More than eight years ago, while on a trip to Israel, my husband and I made a life-changing decision. William was there on business, going from meetings to more meetings. I was very happy to have the opportunity to explore on my own and take in the sights. A few friends and I decided to spend the early part of a day exploring the newly renovated Yad Vashem Holocaust Museum.
We had a wonderful Israeli guide who walked us through this emotional building, allowing us to ask questions and really take in our surroundings. After many tears, we exited the museum and found ourselves overlooking one of the most beautiful spots on earth: the hills of Jerusalem.
I was overcome by the beauty and the depths of the meaning of the moment. Here I was, an American Jewish woman standing in my ancient homeland, surrounded by friends, secure, thanks to the protection of the Israeli Defense Forces.
Just then my phone beeped with a message. A friend was on her way to pick me up. She was anxious to take me to a home for girls in Jerusalem that she is very involved in helping.
This home was created in the early days of the reborn Jewish nation. It was founded because Jewish girls whose entire families had been murdered by the Nazis were arriving in Israel.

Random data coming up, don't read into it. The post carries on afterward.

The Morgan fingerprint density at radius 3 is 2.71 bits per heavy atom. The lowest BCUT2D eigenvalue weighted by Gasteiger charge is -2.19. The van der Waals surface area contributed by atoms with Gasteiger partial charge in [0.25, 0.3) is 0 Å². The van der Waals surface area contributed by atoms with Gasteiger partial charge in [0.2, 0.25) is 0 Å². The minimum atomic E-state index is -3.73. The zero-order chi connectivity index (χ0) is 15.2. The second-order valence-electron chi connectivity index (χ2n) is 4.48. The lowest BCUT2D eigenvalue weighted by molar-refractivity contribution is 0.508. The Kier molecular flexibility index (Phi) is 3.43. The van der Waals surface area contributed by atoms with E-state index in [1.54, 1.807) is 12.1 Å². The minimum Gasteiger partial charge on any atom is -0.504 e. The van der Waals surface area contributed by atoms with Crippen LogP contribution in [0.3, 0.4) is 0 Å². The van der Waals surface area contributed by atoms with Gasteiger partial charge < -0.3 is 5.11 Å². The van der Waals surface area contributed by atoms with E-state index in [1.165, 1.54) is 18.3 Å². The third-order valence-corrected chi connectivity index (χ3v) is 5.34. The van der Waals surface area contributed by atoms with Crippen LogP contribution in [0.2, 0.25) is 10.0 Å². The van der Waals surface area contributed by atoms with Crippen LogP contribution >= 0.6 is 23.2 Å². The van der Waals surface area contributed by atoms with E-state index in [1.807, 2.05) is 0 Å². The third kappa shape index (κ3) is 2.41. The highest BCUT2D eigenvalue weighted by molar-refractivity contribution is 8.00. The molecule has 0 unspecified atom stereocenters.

There was a very special rabbi who realized these girls needed an education and a home where they could be cared for and have a chance at a happy life.
Fast-forward more than 60 years, and you have a massive school with multiple campuses and more than 600 girls in need of a safe, loving environment.
The fact that this home rose from the ashes of the Shoah and that I had just left Yad Vashem was not lost to me. I was an emotional wreck as we rode through the city. All around me, people were living their daily lives. They were the embodiment of a 2,000-year-old dream—a dream that was repeatedly discussed before and during the Shoah. And here I was, in Israel.
Once we arrived, I was taken on a tour of the facility. It was spotless. There was a playground in the back. There were dorm rooms. There was a large kitchen. Across the street there was an area for after-school activities, such as art and dance classes.
More importantly, there were young girls chatting and giggling as they went about their day. Suddenly, my friend asked me if I would like to sponsor a girl from the home. This required a financial commitment as well as an emotional one to provide a role model of what a loving family is to one of these girls through letters and visits.
“Yes” was my immediate (absolutely no hesitation) response. Under normal circumstances, a question like this would elicit a “let me check with my husband” answer, but I knew with every fiber of my being that William and I would derive so much from doing this.
The opportunity to help a child in Israel and to grow a relationship with her was a dream come true. Since I had a 4-year-old and a 2-year-old at home at the time, my one request was that we sponsor a little girl who could grow up “alongside” our daughters.
Two days later, I returned to meet Eden. She is a beautiful, shy 6-year-old girl who climbed into my heart and has resided there ever since.
For the original article, visit israelforever.org.
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